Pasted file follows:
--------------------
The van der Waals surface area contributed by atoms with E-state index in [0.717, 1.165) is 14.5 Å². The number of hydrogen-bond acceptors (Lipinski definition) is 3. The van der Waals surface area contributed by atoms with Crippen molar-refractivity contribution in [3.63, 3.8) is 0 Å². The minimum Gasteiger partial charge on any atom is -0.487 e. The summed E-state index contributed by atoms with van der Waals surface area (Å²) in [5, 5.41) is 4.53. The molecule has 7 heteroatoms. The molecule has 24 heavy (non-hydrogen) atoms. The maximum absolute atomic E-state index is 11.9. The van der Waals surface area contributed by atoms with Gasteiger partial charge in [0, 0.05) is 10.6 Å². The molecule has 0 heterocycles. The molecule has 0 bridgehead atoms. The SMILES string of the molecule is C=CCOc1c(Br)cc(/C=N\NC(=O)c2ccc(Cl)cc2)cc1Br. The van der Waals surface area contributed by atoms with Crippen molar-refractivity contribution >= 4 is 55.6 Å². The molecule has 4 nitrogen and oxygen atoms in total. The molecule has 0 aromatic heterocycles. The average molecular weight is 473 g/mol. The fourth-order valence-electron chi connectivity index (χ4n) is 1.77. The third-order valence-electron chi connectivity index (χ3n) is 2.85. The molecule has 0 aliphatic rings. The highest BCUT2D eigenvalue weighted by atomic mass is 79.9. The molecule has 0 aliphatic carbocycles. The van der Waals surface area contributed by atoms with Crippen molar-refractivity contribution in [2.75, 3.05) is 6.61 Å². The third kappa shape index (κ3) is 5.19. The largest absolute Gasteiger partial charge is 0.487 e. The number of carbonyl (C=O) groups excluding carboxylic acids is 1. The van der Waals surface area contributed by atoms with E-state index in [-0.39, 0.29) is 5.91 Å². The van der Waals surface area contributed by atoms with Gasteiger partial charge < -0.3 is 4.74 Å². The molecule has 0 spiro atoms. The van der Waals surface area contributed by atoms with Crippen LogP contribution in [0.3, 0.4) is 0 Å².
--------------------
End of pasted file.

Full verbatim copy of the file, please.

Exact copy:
The van der Waals surface area contributed by atoms with E-state index in [0.717, 1.165) is 14.5 Å². The number of hydrogen-bond acceptors (Lipinski definition) is 3. The van der Waals surface area contributed by atoms with Crippen molar-refractivity contribution in [3.63, 3.8) is 0 Å². The minimum Gasteiger partial charge on any atom is -0.487 e. The summed E-state index contributed by atoms with van der Waals surface area (Å²) in [5, 5.41) is 4.53. The molecule has 7 heteroatoms. The molecule has 24 heavy (non-hydrogen) atoms. The maximum absolute atomic E-state index is 11.9. The van der Waals surface area contributed by atoms with Gasteiger partial charge in [0, 0.05) is 10.6 Å². The molecule has 0 heterocycles. The molecule has 0 bridgehead atoms. The SMILES string of the molecule is C=CCOc1c(Br)cc(/C=N\NC(=O)c2ccc(Cl)cc2)cc1Br. The van der Waals surface area contributed by atoms with Crippen molar-refractivity contribution >= 4 is 55.6 Å². The molecule has 4 nitrogen and oxygen atoms in total. The molecule has 0 aromatic heterocycles. The average molecular weight is 473 g/mol. The fourth-order valence-electron chi connectivity index (χ4n) is 1.77. The third-order valence-electron chi connectivity index (χ3n) is 2.85. The molecule has 0 aliphatic rings. The highest BCUT2D eigenvalue weighted by atomic mass is 79.9. The molecule has 0 aliphatic carbocycles. The van der Waals surface area contributed by atoms with Crippen molar-refractivity contribution in [2.75, 3.05) is 6.61 Å². The third kappa shape index (κ3) is 5.19. The largest absolute Gasteiger partial charge is 0.487 e. The number of carbonyl (C=O) groups excluding carboxylic acids is 1. The van der Waals surface area contributed by atoms with E-state index in [-0.39, 0.29) is 5.91 Å². The van der Waals surface area contributed by atoms with Gasteiger partial charge < -0.3 is 4.74 Å². The molecule has 0 spiro atoms. The van der Waals surface area contributed by atoms with Crippen LogP contribution in [0.3, 0.4) is 0 Å².